Runner Survives Two Dog Attacks In Three Months
Posted May 2, 2006
OXFORD, N.C. — Mary Gill, who lives in Oxford and works with children at a Raleigh gym, never dreamed she would have been attacked by pit bulls twice in the last three months.
"I'm scared to run down the street by myself," said Gill. "I'm scared to go outside by myself."
Her running career, for now, is over after the attacks. The second attack knocked the 26-year-old out of participating in the Boston Marathon.
"Everybody kind of compares it to lighting strikes twice," said Gill. "I never thought it could actually happen again."
During her first attack, Gill suffered bites on her leg. It's been nearly a month since the second attack left her with wounds to her head, arm and legs.
Gill is just beginning to walk on her own. The walk to the mailbox is measured in slow, careful steps.
"My leg has finally stopped bleeding," she said. "That took about three weeks. My arm -- we're not sure exactly what is wrong with it. We are still figuring that out. It is a wait-and-see kind of thing."
As part of her daily marathon training, Gill ran about 8-10 miles a day along neighborhood streets. In February, she was attacked coming down a nearby sidewalk. Last month, she was attacked a second time a block away.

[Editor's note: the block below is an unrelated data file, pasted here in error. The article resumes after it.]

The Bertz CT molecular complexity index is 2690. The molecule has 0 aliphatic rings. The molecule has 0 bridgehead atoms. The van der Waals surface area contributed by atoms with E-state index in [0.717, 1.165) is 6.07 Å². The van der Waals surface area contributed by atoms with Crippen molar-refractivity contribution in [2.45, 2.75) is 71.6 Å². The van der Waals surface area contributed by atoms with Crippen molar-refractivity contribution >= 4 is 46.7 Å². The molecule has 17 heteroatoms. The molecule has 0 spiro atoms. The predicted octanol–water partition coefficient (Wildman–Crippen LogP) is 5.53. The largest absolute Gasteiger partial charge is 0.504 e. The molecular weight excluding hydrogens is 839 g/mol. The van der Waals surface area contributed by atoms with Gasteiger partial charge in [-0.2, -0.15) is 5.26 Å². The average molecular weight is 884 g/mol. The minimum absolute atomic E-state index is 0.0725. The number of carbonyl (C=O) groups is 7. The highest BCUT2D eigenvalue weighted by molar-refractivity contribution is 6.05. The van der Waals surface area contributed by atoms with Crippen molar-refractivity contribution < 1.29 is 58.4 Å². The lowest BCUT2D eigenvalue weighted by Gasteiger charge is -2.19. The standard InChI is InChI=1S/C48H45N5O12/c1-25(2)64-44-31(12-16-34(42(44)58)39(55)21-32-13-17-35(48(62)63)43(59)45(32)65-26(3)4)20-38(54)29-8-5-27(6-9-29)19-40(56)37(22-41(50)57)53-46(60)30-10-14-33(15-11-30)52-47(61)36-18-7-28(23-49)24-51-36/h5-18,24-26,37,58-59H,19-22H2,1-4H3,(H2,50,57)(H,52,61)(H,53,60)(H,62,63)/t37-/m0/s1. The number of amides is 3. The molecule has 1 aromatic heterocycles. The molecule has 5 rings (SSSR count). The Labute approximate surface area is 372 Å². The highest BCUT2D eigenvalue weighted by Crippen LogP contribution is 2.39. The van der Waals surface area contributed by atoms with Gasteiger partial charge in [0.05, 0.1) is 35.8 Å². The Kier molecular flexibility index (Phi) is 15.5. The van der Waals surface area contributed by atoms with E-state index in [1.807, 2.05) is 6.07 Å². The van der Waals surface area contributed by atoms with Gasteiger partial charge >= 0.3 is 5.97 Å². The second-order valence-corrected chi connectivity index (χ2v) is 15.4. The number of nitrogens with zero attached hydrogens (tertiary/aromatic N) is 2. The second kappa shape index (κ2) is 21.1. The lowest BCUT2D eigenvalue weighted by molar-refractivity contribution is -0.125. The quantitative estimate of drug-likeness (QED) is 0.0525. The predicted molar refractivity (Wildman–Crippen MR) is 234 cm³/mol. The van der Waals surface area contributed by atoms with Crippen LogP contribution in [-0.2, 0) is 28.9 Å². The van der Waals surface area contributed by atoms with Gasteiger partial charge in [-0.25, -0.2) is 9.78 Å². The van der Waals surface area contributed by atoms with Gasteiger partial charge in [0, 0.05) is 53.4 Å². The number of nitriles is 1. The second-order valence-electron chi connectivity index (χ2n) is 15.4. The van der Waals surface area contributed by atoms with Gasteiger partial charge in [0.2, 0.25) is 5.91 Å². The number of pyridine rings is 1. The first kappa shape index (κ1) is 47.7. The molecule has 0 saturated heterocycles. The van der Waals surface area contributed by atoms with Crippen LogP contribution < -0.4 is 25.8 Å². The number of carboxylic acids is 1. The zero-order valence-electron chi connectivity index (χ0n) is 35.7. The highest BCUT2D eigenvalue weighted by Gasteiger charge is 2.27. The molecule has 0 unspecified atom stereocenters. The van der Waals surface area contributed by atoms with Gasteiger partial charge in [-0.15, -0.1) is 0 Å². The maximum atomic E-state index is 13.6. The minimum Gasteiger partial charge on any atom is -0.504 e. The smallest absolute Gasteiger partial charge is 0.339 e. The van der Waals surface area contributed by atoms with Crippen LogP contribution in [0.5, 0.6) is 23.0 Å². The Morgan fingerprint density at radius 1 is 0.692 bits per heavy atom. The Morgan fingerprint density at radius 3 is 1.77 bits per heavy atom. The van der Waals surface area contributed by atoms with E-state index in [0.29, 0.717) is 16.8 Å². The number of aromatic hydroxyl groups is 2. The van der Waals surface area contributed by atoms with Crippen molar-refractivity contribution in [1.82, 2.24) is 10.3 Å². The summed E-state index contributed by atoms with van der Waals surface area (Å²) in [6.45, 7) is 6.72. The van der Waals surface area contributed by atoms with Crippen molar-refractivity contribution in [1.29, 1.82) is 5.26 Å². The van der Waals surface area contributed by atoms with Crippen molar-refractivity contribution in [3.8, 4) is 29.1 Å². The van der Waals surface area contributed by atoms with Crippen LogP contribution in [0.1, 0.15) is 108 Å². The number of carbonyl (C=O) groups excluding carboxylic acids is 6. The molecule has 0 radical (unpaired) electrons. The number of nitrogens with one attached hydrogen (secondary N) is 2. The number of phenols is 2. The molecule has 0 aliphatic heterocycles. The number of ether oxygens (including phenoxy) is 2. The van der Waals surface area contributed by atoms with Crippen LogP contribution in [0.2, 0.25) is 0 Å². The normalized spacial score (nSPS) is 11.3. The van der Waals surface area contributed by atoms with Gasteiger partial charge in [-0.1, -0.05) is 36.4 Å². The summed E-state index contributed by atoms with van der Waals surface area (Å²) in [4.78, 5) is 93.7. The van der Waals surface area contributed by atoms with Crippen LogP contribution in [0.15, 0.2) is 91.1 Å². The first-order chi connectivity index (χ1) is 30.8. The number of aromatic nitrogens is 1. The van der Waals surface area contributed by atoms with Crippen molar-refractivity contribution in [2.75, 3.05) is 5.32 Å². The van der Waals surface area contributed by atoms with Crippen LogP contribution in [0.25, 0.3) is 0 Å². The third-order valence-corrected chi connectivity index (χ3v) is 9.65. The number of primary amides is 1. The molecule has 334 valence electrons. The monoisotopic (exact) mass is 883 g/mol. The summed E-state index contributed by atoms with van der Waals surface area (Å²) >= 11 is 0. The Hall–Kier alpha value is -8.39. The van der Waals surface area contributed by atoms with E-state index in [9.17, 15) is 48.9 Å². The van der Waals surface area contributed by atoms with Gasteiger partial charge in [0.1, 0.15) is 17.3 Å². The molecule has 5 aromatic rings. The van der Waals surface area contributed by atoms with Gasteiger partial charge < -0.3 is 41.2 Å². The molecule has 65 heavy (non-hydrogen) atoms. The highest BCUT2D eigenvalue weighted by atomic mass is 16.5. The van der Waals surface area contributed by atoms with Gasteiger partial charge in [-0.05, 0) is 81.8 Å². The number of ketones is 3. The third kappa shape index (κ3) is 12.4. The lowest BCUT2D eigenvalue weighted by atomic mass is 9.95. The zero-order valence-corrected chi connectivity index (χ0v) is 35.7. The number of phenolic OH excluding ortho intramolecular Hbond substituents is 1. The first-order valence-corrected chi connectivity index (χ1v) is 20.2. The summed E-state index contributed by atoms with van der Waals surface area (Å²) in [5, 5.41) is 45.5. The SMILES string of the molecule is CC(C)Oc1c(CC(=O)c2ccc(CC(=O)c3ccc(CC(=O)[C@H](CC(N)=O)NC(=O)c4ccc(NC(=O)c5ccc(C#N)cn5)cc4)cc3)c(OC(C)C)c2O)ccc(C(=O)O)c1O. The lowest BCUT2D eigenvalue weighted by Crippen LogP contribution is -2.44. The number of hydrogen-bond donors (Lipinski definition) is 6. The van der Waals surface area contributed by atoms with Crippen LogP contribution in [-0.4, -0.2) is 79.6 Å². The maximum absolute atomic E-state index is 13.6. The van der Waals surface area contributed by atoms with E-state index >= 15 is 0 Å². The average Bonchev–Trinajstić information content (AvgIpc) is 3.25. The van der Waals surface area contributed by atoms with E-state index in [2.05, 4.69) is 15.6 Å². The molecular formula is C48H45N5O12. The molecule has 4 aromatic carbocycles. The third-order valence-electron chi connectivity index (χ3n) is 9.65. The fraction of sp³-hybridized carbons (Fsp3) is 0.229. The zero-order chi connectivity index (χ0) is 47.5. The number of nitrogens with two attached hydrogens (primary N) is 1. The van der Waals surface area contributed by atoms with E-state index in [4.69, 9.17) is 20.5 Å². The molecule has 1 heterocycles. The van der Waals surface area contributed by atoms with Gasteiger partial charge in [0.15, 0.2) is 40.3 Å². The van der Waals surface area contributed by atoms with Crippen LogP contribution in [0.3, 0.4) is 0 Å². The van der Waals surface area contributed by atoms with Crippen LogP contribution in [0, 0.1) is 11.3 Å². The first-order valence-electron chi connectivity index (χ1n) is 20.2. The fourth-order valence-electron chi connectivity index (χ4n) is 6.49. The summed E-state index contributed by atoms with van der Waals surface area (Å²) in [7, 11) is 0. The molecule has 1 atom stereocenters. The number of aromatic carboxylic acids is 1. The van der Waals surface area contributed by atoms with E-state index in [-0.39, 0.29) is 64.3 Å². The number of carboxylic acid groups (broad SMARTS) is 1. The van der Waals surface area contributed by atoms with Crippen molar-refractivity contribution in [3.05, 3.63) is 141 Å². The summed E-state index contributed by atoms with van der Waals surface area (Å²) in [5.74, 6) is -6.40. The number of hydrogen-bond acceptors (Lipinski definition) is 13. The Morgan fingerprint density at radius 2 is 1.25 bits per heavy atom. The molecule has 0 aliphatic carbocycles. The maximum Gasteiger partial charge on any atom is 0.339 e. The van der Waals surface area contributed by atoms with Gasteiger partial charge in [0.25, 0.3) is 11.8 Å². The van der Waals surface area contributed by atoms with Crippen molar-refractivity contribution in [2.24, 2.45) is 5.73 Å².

"The dog went after her and the cable broke," said Gerald Thorne with Oxford Animal Control.
Thorn said there have been very few dog bites in Oxford. He credits the dog's owner, Nick Jackson, with pulling the dog off Gill.
Jackson was charged with failure to secure his dog and no rabies shots. After the quarantine failed to detect rabies, the animal was returned to the owner as a dangerous dog.
"If the owner doesn't comply with the laws of the dangerous dog, then the dog will be removed from his custody," said Thorne.
The charges against Nicholson and Adam Finch, owner of the first dog, are still making their way through the court system.
Gill's dream is to run again. But she said it won't be in the neighborhood where she nearly lost her life.
Dogs bite nearly five million Americans every year. According to the Center for Disease Control, between 12-15 people are mauled to death.
Of the 25 different dog breeds that cause fatal dog bites, Rottweilers and pit bulls cause half of these deaths. However, it's important to note that any dog can be turned into a dangerous dog.